Ronny Thompson needed to talk with his father, John, the basketball coach at Georgetown University.
“It was about this time last year,” recalled Ronny, whose skills as a 6-foot-4 guard for Flint Hill Academy had grabbed the attention of many college coaches. “It was after our last game and coaches were starting to call.”
“Dad, I have to start making my visits.”
“No, I’m serious. I want to make my visits and think about schools I’m going to.”
“You don’t have to do any of that.”
“What do you mean?”
“I want you to come to Georgetown.”
“I thought he was kidding,” recalled Ronny, the second of three children -- John III is 6-4 and graduated last year from Princeton after playing guard there for four seasons, and Tiffany, a 13 year old, at 6-1, seems to have inherited most of her 47-year-old father’s 6-10 height.
“Ever since I was little,” Ronny said, “I’d wanted to come to Georgetown and play for him, but he was always like, ‘You’re never going to come play for me, so get that thought out of your mind.’ So, when he told me, ‘I want you to come here,’ I was like, ‘No, Dad. Be serious. I’m trying to be serious and get this college stuff out of the way because coaches are starting to call.’
“He said, ‘I am serious. I want you to come play with me. Give it some thought.’ ”
The choice was not as easy as it seems.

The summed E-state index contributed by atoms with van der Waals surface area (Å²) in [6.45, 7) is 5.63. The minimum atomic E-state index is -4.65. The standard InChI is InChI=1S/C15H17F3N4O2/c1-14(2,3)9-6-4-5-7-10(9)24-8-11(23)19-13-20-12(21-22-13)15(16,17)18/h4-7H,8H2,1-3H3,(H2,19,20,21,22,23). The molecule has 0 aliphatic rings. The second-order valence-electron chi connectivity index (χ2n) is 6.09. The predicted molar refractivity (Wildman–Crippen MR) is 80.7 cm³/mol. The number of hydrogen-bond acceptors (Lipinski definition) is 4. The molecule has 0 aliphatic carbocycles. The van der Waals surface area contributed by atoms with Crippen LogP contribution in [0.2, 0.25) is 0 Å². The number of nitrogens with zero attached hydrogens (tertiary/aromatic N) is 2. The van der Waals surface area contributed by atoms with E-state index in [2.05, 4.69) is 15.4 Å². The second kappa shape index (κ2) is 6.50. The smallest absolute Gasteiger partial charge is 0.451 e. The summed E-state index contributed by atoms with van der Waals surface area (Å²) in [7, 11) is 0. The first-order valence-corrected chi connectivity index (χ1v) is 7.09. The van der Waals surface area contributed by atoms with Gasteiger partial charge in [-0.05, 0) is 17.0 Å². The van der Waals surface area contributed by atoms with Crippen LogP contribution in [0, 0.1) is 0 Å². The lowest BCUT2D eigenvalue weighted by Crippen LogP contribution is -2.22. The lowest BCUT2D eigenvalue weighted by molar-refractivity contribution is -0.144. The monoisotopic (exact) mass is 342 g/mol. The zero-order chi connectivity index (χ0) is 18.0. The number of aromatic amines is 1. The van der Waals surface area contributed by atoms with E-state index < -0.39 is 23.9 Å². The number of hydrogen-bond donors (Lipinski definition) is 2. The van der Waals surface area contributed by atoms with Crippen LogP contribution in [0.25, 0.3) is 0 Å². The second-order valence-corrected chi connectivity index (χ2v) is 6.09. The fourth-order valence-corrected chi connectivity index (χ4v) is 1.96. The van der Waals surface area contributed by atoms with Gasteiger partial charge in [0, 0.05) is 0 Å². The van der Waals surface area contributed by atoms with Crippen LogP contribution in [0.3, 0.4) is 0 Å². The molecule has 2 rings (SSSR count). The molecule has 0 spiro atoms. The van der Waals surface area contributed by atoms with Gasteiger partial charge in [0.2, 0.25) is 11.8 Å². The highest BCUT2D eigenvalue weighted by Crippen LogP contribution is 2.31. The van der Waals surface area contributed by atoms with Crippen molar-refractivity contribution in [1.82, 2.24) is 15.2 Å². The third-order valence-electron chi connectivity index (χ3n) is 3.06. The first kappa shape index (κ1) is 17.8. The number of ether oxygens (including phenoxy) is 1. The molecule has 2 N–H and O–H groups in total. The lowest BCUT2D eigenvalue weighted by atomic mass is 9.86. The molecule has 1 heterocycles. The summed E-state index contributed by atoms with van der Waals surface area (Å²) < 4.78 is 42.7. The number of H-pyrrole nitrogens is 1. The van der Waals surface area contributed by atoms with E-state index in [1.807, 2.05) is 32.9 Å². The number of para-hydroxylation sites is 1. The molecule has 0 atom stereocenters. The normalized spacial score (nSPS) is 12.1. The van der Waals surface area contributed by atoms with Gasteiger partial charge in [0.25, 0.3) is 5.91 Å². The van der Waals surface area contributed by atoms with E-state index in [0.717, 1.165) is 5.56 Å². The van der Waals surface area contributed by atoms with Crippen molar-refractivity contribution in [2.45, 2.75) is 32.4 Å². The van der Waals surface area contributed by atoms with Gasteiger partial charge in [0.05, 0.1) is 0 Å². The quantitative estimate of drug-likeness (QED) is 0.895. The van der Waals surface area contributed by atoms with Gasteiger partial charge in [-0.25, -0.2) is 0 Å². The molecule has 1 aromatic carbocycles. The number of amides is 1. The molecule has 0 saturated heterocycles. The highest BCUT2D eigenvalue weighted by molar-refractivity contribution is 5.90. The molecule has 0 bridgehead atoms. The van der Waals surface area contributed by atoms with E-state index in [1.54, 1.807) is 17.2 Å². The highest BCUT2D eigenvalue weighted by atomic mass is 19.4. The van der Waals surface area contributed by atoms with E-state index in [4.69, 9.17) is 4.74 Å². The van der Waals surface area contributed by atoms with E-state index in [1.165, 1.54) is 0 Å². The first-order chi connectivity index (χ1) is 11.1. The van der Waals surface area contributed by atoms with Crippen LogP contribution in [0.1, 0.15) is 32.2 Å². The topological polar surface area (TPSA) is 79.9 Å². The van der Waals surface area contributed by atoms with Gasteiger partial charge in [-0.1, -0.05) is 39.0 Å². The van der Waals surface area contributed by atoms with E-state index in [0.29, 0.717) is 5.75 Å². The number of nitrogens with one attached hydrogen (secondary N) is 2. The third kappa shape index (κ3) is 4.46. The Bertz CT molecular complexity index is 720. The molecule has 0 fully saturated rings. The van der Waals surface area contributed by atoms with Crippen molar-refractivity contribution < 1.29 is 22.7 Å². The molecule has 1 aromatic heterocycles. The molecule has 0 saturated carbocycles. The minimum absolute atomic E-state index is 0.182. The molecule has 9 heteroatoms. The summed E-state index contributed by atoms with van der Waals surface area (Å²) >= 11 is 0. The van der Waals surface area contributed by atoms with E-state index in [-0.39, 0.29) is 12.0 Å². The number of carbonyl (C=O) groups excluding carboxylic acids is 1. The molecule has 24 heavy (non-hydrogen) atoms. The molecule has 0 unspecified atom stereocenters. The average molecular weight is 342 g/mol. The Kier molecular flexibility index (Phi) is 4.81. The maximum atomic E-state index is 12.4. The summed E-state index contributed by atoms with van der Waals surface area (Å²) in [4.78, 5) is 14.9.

“Every other (Georgetown) player has an outlet,” John III said. “They can get fed up. It happens to anybody who plays collegiate athletics. You get to that point where you need a break. You need to go and curse the coach out. You need to go and fuss about everybody on the team. You need to just go and cry.
“If you’re going through the strain at school on the team and then have to come home and hear it more, it can get to be a problem. It can wear on you physically as well as mentally. Ronny realized that. Pops realized that.”
So did Gwendolyn Thompson, Pops’ wife, and Mary Fenlon, Pops’ academic coordinator at Georgetown.
Ronny said Mrs. Thompson was concerned mainly about the effect his matriculation at Georgetown would have on her family -- over which she has considerable influence. (“Moms is the boss of the house,” John III said. “That tough-guy image is all a facade. Gwendolyn Thompson runs this household. If he gets out of line, she’ll straighten him out.”)